Nicaragua essentially bans opposition from 2021 elections

FILE - In this May 26, 2018 file photo, the Spanish word for "Murderer" covers a mural of Nicaragua's President Daniel Ortega, as part of anti-government protests demanding his resignation in Managua, Nicaragua. Nicaragua's ruling party-dominated Congress has passed a law Monday, Dec. 21, 2020, that would essentially ban opposition candidates from running in the 2021 presidential elections, giving President Daniel Ortega the power to unilaterally declare citizens "terrorists" or coup-mongers, classify them as "traitors to the homeland" and ban them from running as candidates. (AP Photo/Esteban Felix, File)
FILE - In this May 26, 2018 file photo, the Spanish word for "Murderer" covers a mural of Nicaragua's President Daniel Ortega, as part of anti-government protests demanding his resignation in Managua, Nicaragua. Nicaragua's ruling party-dominated Congress has passed a law Monday, Dec. 21, 2020, that would essentially ban opposition candidates from running in the 2021 presidential elections, giving President Daniel Ortega the power to unilaterally declare citizens "terrorists" or coup-mongers, classify them as "traitors to the homeland" and ban them from running as candidates. (AP Photo/Esteban Felix, File) (Copyright 2018 The Associated Press. All rights reserved.)

MANAGUA – Nicaragua’s ruling party-dominated Congress passed a law Monday that would essentially ban opposition candidates from running in the 2021 presidential elections.

The law gives the government of President Daniel Ortega the power to unilaterally declare citizens “terrorists” or coup-mongers, classify them as “traitors to the homeland” and ban them from running as candidates.

Given that Ortega has already applied those terms to virtually the entire opposition and the leaders of massive 2018 protests against his regime, the law approved Monday appears aimed at sweeping aside the last roadblock to Ortega’s continuing his near-perpetual rule over the Central American nation.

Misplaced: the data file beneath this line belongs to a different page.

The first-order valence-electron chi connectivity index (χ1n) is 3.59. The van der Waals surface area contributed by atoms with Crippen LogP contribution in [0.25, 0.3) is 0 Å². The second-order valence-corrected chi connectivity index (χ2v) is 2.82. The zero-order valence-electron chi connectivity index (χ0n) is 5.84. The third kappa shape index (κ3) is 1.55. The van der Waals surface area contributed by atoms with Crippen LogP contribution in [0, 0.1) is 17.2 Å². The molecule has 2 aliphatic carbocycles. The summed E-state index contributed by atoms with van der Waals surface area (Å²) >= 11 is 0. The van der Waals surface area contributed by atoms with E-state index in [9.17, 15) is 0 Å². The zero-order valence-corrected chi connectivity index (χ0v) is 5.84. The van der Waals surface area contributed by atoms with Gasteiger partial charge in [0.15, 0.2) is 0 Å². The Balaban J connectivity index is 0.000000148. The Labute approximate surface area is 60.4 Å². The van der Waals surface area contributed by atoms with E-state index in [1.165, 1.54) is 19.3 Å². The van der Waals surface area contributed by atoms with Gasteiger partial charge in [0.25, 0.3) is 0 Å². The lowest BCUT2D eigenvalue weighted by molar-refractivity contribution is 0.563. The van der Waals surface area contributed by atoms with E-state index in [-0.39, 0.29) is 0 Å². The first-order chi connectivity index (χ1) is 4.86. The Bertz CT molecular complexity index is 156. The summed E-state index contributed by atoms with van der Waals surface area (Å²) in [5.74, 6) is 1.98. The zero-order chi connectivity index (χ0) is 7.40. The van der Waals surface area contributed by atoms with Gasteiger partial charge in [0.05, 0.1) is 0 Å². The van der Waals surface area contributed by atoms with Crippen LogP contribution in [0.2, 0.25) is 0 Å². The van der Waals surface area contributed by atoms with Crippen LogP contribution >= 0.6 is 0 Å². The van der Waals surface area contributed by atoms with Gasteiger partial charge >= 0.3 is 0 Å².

The law bans candidates “who lead or finance a coup ... encourage foreign interference, ask for military intervention ... propose or plan economic blockades, applaud and champion the imposition of sanctions against Nicaragua or its citizens.”

So far, the United States has imposed sanctions on about 27 people close to Ortega and his wife, Vice President Rosario Murillo, including Murillo herself and three of her children with Ortega. The sanctions are aimed at bringing about free elections.

The law says people designated by Ortega “will be traitors to the homeland, and for that reason may not run for public office.” Treason is punishable by prison terms of up to 15 years.

The leader of the opposition coalition Alianza Cívica, Juan Sebastián Chamorro, wrote that Ortega should be the first person to be banned under the new law.

“The one who they should apply this law to is Daniel Ortega, for all the human rights violations he has committed and the damage he has done,” Chamorro wrote in his social media accounts.